In the end it was quite appropriate. That the needlessly hyped “false statistic” of Sachin’s 100 100s came about in a match against a supposed minnow, in an inconsequential tournament, which didn’t even help India win the game. The hype surrounding this statistic had become unbearable, both for normal cricket fans and also for Sachin, perhaps. And that could be seen in his batting over the last one year, in England and in Australia. There was a distinct feeling that every time he just kept playing for his century, and not for the team cause, and the only upshot of his “100th 100” is that the monkey is finally off his back and hopefully Sachin can go back to playing normal cricket.
Unfortunately, there are a couple of other milestones round the corner. He now has 49 ODI 100s, so now people will hype up his 50th. And as someone pointed out on facebook yesterday, he has 199 international wickets! Hopefully that means he starts turning his arm over once again, with his lethal spinning leg-breaks and long hops.
The thing with Sachin is that he has always seemed to be statistically minded (irrespective of what he says in his interviews). The mind goes back to Cuttack during World Cup 1996, when he played out two maiden overs against Asif Karim while trying to get to his 100 (against Kenya). Even in recent times, including in 2007 when he got out in the 90s a large number of times, it is noticeable how he suddenly slows down the innings once he gets into the 90s. He gets nervous, starts thinking only about the score, and not about batting normally.
In that sense, it is appropriate that this meaningless statistic of a hundredth hundred came about in a game that India lost, to a supposed minnow. It was a “batting pitch”. As Raina and Dhoni showed in the latter stages of the innings, shotmaking wasn’t particularly tough. And yet, what did Sachin do? Plod at a strike rate of 75 for most of the innings, including in the crucial batting powerplay just so that he could get to his 100. I don’t fault his batting for the first 35 overs. He did what was required to set up a solid foundation, in Kohli’s company. But in the batting powerplay, instead of going for it, the only thing on his mind was the century. Quite unfortunate. And appropriate, as I’ve said a number off times earlier.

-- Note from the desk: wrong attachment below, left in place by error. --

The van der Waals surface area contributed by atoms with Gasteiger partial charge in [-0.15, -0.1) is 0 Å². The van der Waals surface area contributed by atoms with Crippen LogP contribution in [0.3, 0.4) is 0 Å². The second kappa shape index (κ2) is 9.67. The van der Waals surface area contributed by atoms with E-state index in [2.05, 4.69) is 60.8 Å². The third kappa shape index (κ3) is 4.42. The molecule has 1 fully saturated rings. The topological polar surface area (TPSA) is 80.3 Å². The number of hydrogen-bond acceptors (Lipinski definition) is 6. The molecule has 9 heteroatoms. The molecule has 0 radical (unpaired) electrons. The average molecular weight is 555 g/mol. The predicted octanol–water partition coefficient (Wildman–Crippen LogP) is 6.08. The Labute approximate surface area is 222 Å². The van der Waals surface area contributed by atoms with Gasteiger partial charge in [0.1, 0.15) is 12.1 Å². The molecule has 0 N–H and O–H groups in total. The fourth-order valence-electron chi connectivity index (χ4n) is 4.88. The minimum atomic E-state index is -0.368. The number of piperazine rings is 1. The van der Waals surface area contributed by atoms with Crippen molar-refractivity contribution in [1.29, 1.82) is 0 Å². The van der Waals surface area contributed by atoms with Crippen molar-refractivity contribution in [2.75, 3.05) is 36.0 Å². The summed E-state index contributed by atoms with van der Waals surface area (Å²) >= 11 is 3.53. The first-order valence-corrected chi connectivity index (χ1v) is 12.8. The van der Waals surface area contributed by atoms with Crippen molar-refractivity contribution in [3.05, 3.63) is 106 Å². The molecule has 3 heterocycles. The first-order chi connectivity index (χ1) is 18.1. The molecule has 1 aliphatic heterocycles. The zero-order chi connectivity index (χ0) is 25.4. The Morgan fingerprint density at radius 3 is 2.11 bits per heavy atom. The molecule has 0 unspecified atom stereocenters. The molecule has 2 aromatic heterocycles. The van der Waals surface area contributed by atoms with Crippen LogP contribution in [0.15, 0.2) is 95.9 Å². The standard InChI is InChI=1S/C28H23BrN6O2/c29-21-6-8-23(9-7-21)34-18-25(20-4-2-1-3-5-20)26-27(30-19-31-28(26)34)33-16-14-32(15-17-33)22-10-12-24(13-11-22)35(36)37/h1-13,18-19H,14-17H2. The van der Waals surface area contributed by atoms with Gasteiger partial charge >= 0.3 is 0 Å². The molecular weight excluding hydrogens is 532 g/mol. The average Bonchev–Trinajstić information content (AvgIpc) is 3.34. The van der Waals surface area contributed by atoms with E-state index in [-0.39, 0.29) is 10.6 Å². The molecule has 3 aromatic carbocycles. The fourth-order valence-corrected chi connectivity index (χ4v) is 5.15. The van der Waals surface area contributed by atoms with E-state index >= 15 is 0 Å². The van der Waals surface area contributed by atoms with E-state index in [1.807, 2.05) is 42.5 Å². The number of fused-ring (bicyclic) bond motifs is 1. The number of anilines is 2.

Again, I want to emphasize that I’m NOT an anti-Sachintard. I’ve quite enjoyed his batting in the past, and there is no question that he is one of the all-time great cricketers. I’m only against meaningless stat-tardness. And it was this retardation about a meaningless stat that prevented Sachin from giving his best for the last one year.
3 thoughts on “Sachin’s 100th”
?”I am glad about the journey. It has tested my patience, my character. So many people have had questions, I don’t read any of them. Somebody who has not gone through this will have only questions, not answers.” – SRT
Whats with all the Tendulkar bashing, dude?
His 100 100s apart, do you think it befits a man who is bestowed so much love and respect by his country men to declare himself an actor to evade taxes and to play ‘personal statistic-mindedly’ in a team game? I don’t understand how people overlook these shortcomings. To me these are not minor foibles but pretty fatal flaws. In any other country (with the possible exception of Pakistan which played Javed Mianded in the 1996 world cup for some strange fetish of his), playing for self above the team is a pretty damning flaw.
So, I do identify myself more as a Dravid fan rather than, as you put it, an “anti-Sachintard”. But I do have an appreciation for why the population of “anti-Sachintards” among thinking cricket fans is growing by the day.
Totally agree with you. I would actually go as far as to say that his statistically mindedness hampered his batting not only for the last 1 year, but since 2007 or perhaps even earlier. He has done quite well since 2007, but somehow I always got the feeling that he was holding back, afraid to play shots, nudge around meaninglessly because of some belief or notion that he had to accumulate runs instead of just enjoying himself.
I take this opportunity to rant a bit. I have never forgiven him for the 2007 WC loss although it probably was a collective batting failure that did us in. His innings against bangladesh in the 2007 WC was such a pathetic display of inhibition that we just lost the momentum. He got what, some 3 in 23 balls? He was just unwilling to take the attack to the BD spinners, pottering around miserably until he inside edged onto his pads and was taken by the keeper. This was again a case of holding back, but one due to fear of losing his wicket, rather than for a statistical milestone. For supposedly the best batsman in the world, this was as pathetic as it can get. His penchant for numbers and his inhibitions when batting are the two things that has made me lose all respect for him as a batsman. I used to be a big fan of his, but I just cant bring myself to like his batting nowadays. Forgot to mention the drastic cut down on the strokes he plays nowadays. I havent seen him pull or hook a ball since ages. He always ducks or when its quicker, he takes it on his helmet. There is something creepily implicit when a batsman takes it on his head. You know that he just isnt quick/good enough to handle short pitched deliveries.
I remember this match against SL in Sharjah where he played for his 100. It was pure torture watching him in that innings. He just took an eternity to get to his hundred (around the 45th over), tried to slog as soon as he got to the landmark but ran himself out in the end. Talk about wasting balls and then getting out.
That felt good. Writing that made me realize why exactly I loathe Sachin so much. Sorry about the rant on your blog though.